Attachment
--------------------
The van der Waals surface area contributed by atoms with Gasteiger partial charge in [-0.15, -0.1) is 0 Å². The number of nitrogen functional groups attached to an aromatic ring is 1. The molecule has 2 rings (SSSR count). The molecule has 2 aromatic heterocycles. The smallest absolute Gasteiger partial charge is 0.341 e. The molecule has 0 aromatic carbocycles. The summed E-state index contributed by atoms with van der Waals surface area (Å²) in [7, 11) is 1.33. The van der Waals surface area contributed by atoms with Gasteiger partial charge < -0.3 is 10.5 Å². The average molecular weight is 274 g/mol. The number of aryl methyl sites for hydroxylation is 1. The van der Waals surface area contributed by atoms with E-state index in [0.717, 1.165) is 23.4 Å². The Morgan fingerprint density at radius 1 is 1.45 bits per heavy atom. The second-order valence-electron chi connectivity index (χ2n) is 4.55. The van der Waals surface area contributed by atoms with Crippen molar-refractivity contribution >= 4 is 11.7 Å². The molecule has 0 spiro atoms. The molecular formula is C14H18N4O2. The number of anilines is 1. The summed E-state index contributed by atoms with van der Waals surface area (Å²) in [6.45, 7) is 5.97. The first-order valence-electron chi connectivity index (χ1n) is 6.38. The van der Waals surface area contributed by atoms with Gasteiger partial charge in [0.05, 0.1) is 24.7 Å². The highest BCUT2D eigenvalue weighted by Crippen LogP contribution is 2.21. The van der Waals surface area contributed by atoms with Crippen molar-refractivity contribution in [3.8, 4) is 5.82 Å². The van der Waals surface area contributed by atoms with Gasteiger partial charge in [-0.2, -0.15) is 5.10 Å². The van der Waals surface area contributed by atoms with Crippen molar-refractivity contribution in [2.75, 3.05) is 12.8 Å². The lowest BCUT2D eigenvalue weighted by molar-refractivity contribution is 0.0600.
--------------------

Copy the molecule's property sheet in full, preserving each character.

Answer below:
The van der Waals surface area contributed by atoms with Gasteiger partial charge in [-0.15, -0.1) is 0 Å². The number of nitrogen functional groups attached to an aromatic ring is 1. The molecule has 2 rings (SSSR count). The molecule has 2 aromatic heterocycles. The smallest absolute Gasteiger partial charge is 0.341 e. The molecule has 0 aromatic carbocycles. The summed E-state index contributed by atoms with van der Waals surface area (Å²) in [7, 11) is 1.33. The van der Waals surface area contributed by atoms with Gasteiger partial charge < -0.3 is 10.5 Å². The average molecular weight is 274 g/mol. The number of aryl methyl sites for hydroxylation is 1. The van der Waals surface area contributed by atoms with E-state index in [0.717, 1.165) is 23.4 Å². The Morgan fingerprint density at radius 1 is 1.45 bits per heavy atom. The second-order valence-electron chi connectivity index (χ2n) is 4.55. The van der Waals surface area contributed by atoms with Crippen molar-refractivity contribution >= 4 is 11.7 Å². The molecule has 0 spiro atoms. The molecular formula is C14H18N4O2. The number of anilines is 1. The summed E-state index contributed by atoms with van der Waals surface area (Å²) in [6.45, 7) is 5.97. The first-order valence-electron chi connectivity index (χ1n) is 6.38. The van der Waals surface area contributed by atoms with Gasteiger partial charge in [0.05, 0.1) is 24.7 Å². The highest BCUT2D eigenvalue weighted by Crippen LogP contribution is 2.21. The van der Waals surface area contributed by atoms with Crippen molar-refractivity contribution in [3.8, 4) is 5.82 Å². The van der Waals surface area contributed by atoms with Gasteiger partial charge in [-0.2, -0.15) is 5.10 Å². The van der Waals surface area contributed by atoms with Crippen molar-refractivity contribution in [2.75, 3.05) is 12.8 Å². The lowest BCUT2D eigenvalue weighted by molar-refractivity contribution is 0.0600.